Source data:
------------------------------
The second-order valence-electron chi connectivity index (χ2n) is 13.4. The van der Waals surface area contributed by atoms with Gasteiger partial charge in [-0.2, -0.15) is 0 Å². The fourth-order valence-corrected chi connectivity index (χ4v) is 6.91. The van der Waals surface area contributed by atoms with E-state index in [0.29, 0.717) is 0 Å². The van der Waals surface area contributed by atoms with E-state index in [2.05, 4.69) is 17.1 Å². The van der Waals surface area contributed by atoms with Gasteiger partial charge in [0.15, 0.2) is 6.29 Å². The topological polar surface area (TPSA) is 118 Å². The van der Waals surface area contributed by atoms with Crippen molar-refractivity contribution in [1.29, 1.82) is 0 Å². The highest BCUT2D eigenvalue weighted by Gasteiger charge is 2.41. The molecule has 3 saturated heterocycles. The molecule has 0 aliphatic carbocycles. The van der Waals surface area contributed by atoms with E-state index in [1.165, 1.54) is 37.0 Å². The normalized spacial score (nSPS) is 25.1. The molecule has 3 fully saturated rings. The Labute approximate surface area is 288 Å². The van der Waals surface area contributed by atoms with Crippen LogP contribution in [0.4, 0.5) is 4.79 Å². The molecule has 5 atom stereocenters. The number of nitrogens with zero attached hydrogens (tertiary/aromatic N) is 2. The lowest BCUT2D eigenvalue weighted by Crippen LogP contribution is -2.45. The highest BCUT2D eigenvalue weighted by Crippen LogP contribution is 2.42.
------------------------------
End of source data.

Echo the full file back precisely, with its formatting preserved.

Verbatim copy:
The second-order valence-electron chi connectivity index (χ2n) is 13.4. The van der Waals surface area contributed by atoms with Gasteiger partial charge in [-0.2, -0.15) is 0 Å². The fourth-order valence-corrected chi connectivity index (χ4v) is 6.91. The van der Waals surface area contributed by atoms with E-state index in [0.29, 0.717) is 0 Å². The van der Waals surface area contributed by atoms with E-state index in [2.05, 4.69) is 17.1 Å². The van der Waals surface area contributed by atoms with Gasteiger partial charge in [0.15, 0.2) is 6.29 Å². The topological polar surface area (TPSA) is 118 Å². The van der Waals surface area contributed by atoms with Crippen molar-refractivity contribution in [1.29, 1.82) is 0 Å². The highest BCUT2D eigenvalue weighted by Gasteiger charge is 2.41. The molecule has 3 saturated heterocycles. The molecule has 0 aliphatic carbocycles. The van der Waals surface area contributed by atoms with E-state index in [1.165, 1.54) is 37.0 Å². The normalized spacial score (nSPS) is 25.1. The molecule has 3 fully saturated rings. The Labute approximate surface area is 288 Å². The van der Waals surface area contributed by atoms with Crippen LogP contribution in [0.4, 0.5) is 4.79 Å². The molecule has 5 atom stereocenters. The number of nitrogens with zero attached hydrogens (tertiary/aromatic N) is 2. The lowest BCUT2D eigenvalue weighted by Crippen LogP contribution is -2.45. The highest BCUT2D eigenvalue weighted by Crippen LogP contribution is 2.42.